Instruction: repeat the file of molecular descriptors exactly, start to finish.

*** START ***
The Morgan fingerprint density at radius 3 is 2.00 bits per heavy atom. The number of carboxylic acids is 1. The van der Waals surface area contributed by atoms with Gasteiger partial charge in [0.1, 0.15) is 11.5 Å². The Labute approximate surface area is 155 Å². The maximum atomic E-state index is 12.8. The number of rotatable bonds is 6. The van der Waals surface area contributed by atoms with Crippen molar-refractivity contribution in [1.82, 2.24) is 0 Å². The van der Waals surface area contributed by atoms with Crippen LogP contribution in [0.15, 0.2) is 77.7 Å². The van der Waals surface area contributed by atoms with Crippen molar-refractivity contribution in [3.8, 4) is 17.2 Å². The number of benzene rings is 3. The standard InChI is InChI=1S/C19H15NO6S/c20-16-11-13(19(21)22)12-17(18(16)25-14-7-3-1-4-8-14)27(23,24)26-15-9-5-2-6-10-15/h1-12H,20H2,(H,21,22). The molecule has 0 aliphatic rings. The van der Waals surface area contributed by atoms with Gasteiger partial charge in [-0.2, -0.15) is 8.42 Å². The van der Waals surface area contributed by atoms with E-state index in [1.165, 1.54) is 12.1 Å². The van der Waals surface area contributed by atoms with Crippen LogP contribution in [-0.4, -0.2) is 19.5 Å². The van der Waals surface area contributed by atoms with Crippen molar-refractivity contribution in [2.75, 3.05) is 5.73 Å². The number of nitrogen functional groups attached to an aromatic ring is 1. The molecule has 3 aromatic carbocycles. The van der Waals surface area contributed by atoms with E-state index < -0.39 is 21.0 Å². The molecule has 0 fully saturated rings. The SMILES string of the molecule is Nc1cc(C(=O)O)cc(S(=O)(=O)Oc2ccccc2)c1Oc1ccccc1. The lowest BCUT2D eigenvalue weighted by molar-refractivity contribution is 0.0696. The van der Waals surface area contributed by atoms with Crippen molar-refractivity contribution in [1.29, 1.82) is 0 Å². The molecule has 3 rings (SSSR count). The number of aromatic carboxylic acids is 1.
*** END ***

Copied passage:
The Morgan fingerprint density at radius 3 is 2.00 bits per heavy atom. The number of carboxylic acids is 1. The van der Waals surface area contributed by atoms with Gasteiger partial charge in [0.1, 0.15) is 11.5 Å². The Labute approximate surface area is 155 Å². The maximum atomic E-state index is 12.8. The number of rotatable bonds is 6. The van der Waals surface area contributed by atoms with Crippen molar-refractivity contribution in [1.82, 2.24) is 0 Å². The van der Waals surface area contributed by atoms with Crippen LogP contribution in [0.15, 0.2) is 77.7 Å². The van der Waals surface area contributed by atoms with Crippen molar-refractivity contribution in [3.8, 4) is 17.2 Å². The number of benzene rings is 3. The standard InChI is InChI=1S/C19H15NO6S/c20-16-11-13(19(21)22)12-17(18(16)25-14-7-3-1-4-8-14)27(23,24)26-15-9-5-2-6-10-15/h1-12H,20H2,(H,21,22). The molecule has 0 aliphatic rings. The van der Waals surface area contributed by atoms with Gasteiger partial charge in [-0.2, -0.15) is 8.42 Å². The van der Waals surface area contributed by atoms with E-state index in [1.165, 1.54) is 12.1 Å². The van der Waals surface area contributed by atoms with Crippen LogP contribution in [-0.4, -0.2) is 19.5 Å². The van der Waals surface area contributed by atoms with Crippen molar-refractivity contribution in [2.75, 3.05) is 5.73 Å². The number of nitrogen functional groups attached to an aromatic ring is 1. The molecule has 3 aromatic carbocycles. The van der Waals surface area contributed by atoms with E-state index < -0.39 is 21.0 Å². The molecule has 0 fully saturated rings. The SMILES string of the molecule is Nc1cc(C(=O)O)cc(S(=O)(=O)Oc2ccccc2)c1Oc1ccccc1. The lowest BCUT2D eigenvalue weighted by molar-refractivity contribution is 0.0696. The van der Waals surface area contributed by atoms with Crippen molar-refractivity contribution in [1.29, 1.82) is 0 Å². The molecule has 3 rings (SSSR count). The number of aromatic carboxylic acids is 1.